TEHRAN/OTTAWA  - Iran is ready to discuss issues of “concern” about its disputed nuclear programme with UN atomic watchdog experts during their planned visit to Tehran this week, the foreign ministry said on Tuesday.

The visit by International Atomic Energy Agency experts on Thursday will focus on discussions regarding “Iran’s nuclear rights as well as its peaceful nuclear activities,” ministry spokesman Ramin Mehmanparast told a weekly briefing.

But “certain issues that have possibly become a source of concern for (IAEA) officials can also be discussed,” Mehmanparast said, without elaborating.

The IAEA has urged Iran over the past year to clarify a number of issues that could point to a possible covert military dimension in Iran’s nuclear activities.

The watchdog has also tried in vain to gain access to Parchin military base near Tehran, where it suspects that experiments with explosives capable of triggering a nuclear weapon could have been carried out.

Tehran says its nuclear work is purely civilian, vehemently denying charges that its programme has a military objective. Iran also stresses that IAEA demands to visit Parchin exceed the obligations it has to meet as a signatory to the Non-Proliferation Treaty. “Iran hopes the talks will lead to Iran enjoying its complete nuclear rights and to removing concerns of the agency,” Mehmanparast added.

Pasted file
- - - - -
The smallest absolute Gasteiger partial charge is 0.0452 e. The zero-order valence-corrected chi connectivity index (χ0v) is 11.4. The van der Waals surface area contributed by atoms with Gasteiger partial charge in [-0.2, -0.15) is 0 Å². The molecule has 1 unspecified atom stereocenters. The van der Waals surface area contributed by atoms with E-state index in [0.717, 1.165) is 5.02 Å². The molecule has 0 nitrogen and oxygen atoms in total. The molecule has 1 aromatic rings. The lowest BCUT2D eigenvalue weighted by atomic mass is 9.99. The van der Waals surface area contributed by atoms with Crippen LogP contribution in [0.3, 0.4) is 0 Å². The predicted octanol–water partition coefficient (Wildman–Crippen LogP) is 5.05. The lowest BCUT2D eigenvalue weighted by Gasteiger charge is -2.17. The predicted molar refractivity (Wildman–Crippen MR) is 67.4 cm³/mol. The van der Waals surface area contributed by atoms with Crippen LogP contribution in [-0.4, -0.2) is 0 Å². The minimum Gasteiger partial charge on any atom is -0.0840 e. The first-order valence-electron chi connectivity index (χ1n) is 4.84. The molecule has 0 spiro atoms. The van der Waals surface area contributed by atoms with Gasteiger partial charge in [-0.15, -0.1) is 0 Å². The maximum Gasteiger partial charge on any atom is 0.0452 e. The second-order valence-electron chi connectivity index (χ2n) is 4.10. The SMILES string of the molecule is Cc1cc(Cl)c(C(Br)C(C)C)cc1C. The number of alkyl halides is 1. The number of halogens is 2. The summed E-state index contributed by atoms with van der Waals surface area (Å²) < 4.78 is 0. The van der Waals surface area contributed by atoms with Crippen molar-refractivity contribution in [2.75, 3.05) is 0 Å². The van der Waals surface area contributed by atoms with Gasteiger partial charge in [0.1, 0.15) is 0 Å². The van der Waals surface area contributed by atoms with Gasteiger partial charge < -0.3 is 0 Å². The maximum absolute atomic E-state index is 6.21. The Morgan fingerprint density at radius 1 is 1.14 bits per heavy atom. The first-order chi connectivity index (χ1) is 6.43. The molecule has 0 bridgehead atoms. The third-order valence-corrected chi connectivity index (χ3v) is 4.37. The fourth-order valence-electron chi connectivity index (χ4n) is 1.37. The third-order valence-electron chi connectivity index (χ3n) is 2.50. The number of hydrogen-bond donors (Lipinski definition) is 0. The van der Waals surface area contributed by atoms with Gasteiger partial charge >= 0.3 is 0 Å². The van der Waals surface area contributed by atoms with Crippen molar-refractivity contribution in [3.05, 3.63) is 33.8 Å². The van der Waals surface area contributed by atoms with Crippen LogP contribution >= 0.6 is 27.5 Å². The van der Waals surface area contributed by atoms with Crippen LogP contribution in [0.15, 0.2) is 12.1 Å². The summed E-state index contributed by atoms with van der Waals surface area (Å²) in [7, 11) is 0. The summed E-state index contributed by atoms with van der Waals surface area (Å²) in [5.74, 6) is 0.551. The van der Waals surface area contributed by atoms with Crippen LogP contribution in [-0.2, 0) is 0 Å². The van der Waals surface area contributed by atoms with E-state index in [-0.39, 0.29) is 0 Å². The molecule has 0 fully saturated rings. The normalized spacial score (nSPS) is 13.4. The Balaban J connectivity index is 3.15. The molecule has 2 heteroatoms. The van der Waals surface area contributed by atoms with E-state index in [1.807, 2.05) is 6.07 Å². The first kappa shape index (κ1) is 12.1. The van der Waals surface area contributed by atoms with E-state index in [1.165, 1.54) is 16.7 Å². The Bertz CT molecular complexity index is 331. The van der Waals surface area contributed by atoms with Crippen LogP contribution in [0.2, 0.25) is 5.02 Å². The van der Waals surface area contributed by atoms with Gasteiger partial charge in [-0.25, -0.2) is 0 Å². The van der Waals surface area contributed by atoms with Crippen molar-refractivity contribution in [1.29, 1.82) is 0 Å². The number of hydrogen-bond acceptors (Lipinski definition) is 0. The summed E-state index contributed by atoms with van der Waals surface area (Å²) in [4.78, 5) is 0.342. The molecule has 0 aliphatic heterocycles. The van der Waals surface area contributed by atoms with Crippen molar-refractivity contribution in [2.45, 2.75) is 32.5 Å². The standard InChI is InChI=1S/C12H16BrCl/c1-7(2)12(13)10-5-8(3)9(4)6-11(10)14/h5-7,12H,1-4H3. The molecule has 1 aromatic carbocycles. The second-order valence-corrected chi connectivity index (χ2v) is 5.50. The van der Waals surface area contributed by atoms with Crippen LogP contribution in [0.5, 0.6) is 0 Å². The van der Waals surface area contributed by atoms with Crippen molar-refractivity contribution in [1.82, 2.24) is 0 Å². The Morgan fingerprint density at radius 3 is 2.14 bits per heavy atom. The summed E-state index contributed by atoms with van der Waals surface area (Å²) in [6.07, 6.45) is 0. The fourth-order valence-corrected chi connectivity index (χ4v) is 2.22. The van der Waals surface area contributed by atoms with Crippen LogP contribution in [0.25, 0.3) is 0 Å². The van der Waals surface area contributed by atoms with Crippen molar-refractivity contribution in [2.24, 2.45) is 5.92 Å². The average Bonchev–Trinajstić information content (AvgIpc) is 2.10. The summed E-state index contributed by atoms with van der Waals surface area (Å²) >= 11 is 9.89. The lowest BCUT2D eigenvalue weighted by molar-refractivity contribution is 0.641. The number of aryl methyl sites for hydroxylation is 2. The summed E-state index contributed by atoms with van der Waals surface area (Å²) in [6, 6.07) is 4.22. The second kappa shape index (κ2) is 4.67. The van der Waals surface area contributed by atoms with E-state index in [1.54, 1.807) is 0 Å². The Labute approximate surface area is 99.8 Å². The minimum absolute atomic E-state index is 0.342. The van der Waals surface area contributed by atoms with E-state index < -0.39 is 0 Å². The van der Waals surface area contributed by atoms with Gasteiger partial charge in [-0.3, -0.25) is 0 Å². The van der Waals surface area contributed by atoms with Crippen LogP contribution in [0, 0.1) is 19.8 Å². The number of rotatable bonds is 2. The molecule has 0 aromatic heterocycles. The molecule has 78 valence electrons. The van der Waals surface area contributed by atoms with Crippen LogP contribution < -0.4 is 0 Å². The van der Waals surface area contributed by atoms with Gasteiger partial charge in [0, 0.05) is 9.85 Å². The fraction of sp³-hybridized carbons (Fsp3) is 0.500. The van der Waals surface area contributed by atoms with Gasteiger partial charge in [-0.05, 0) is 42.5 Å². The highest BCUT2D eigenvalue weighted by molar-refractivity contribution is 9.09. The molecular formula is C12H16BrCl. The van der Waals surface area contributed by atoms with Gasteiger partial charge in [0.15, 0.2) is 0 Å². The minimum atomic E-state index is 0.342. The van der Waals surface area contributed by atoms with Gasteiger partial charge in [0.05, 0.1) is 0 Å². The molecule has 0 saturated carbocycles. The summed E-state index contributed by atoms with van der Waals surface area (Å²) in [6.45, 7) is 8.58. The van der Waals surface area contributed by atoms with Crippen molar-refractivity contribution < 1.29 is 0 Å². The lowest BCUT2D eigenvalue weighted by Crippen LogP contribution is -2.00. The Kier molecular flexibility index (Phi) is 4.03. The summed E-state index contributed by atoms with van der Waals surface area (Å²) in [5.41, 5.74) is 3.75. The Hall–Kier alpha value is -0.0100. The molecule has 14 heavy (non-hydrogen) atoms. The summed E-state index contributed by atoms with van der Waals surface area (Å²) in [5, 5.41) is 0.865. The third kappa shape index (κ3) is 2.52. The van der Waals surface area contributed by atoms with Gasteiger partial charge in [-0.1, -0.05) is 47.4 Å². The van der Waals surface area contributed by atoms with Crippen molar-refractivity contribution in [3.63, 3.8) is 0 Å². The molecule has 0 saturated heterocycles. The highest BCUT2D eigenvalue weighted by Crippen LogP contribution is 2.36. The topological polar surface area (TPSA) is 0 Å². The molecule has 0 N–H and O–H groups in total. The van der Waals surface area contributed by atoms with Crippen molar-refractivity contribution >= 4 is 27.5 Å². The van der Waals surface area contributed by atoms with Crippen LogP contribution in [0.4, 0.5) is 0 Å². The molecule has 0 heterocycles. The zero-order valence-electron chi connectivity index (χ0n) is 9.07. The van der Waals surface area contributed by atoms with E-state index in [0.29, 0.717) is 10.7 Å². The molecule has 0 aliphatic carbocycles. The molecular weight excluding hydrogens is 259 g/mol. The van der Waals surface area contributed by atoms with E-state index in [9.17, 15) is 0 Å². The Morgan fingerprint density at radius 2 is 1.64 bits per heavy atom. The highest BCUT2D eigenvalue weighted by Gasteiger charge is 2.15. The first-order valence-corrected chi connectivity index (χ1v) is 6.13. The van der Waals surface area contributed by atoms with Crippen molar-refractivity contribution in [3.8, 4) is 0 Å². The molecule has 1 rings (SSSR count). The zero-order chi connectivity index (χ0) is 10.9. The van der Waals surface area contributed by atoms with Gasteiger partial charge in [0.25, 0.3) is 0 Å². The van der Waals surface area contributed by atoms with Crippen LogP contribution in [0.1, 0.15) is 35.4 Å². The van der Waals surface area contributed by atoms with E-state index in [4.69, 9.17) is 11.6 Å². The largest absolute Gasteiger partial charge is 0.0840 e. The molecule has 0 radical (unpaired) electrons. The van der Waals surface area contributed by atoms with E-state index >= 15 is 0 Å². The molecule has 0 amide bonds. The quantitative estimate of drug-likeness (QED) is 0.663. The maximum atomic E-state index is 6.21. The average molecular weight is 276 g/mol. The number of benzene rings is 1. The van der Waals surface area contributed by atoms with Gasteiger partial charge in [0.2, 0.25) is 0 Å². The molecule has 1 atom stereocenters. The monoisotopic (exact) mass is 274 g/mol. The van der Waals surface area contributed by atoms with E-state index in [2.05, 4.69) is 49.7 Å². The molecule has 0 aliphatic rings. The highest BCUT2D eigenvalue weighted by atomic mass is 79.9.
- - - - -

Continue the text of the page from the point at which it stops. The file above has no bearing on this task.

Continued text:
The resumption of talks with the IAEA comes after several meetings since the start of 2012, all unsuccessful.

According to the agency, the aim of the talks in Tehran is to sign an agreement on a “structured approach” giving IAEA inspectors broader access to sites, including Parchin, and individuals working in Iran’s nuclear programme. IAEA chief Yukiya Amano said at the end of November that “if there is a political will on the part of Iran, we have a chance ... to reach an agreement.”

Meanwhile, Canada’s Foreign Affairs Minister John Baird announced more sanctions against Iran Tuesday, ramping up pressure on Tehran to scrap its nuclear program. “Despite intensive efforts by the international community to engage Iran on its nuclear program, the Iranian regime refuses to comply with its international obligations, cooperate fully with the International Atomic Energy Agency, or enter into meaningful negotiations,” Baird said.

And so, he added, “Canada is taking further action against the Iranian regime by expanding sanctions.”

He said 98 more people and organizations with ties to the Iranian regime will be subject to an assets freeze and a prohibition on economic dealings, bringing the total number of persons affected by sanctions to 50 and entities to 433.

The move is part of an apparent coordinated effort by Western governments to isolate Iran in the absence of further multilateral UN sanctions. Western powers have demanded that Iran suspend its uranium enrichment program, fearing that Tehran would use the material to build a nuclear bomb.